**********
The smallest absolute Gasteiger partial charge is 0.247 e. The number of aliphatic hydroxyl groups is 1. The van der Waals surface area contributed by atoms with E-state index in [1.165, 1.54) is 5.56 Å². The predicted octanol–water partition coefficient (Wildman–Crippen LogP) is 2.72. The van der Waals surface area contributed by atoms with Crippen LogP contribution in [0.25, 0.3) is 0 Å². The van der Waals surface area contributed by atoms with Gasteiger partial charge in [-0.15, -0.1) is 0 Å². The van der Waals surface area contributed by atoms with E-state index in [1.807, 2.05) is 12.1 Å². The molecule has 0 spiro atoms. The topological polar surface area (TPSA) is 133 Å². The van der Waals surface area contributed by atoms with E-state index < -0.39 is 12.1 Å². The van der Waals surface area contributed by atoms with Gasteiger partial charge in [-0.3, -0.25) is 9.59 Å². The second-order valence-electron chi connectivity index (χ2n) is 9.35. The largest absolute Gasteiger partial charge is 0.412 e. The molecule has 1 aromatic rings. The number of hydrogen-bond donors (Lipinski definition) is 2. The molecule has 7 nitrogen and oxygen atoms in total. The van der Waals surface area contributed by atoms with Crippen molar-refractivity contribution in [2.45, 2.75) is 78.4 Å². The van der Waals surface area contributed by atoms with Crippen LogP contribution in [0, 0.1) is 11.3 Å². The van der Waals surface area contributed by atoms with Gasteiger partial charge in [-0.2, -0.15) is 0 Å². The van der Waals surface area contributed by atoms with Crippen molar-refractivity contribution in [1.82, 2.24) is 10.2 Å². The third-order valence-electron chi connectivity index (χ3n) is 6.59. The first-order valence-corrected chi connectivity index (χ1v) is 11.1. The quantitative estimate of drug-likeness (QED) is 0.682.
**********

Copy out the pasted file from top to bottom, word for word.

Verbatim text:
The smallest absolute Gasteiger partial charge is 0.247 e. The number of aliphatic hydroxyl groups is 1. The van der Waals surface area contributed by atoms with E-state index in [1.165, 1.54) is 5.56 Å². The predicted octanol–water partition coefficient (Wildman–Crippen LogP) is 2.72. The van der Waals surface area contributed by atoms with Crippen LogP contribution in [0.25, 0.3) is 0 Å². The van der Waals surface area contributed by atoms with Gasteiger partial charge in [-0.15, -0.1) is 0 Å². The van der Waals surface area contributed by atoms with E-state index in [1.807, 2.05) is 12.1 Å². The molecule has 0 spiro atoms. The topological polar surface area (TPSA) is 133 Å². The van der Waals surface area contributed by atoms with E-state index < -0.39 is 12.1 Å². The van der Waals surface area contributed by atoms with Gasteiger partial charge in [-0.3, -0.25) is 9.59 Å². The second-order valence-electron chi connectivity index (χ2n) is 9.35. The largest absolute Gasteiger partial charge is 0.412 e. The molecule has 1 aromatic rings. The number of hydrogen-bond donors (Lipinski definition) is 2. The molecule has 7 nitrogen and oxygen atoms in total. The van der Waals surface area contributed by atoms with Crippen molar-refractivity contribution in [2.45, 2.75) is 78.4 Å². The van der Waals surface area contributed by atoms with Crippen LogP contribution in [0, 0.1) is 11.3 Å². The van der Waals surface area contributed by atoms with Gasteiger partial charge in [-0.2, -0.15) is 0 Å². The van der Waals surface area contributed by atoms with Crippen molar-refractivity contribution in [1.82, 2.24) is 10.2 Å². The third-order valence-electron chi connectivity index (χ3n) is 6.59. The first-order valence-corrected chi connectivity index (χ1v) is 11.1. The quantitative estimate of drug-likeness (QED) is 0.682.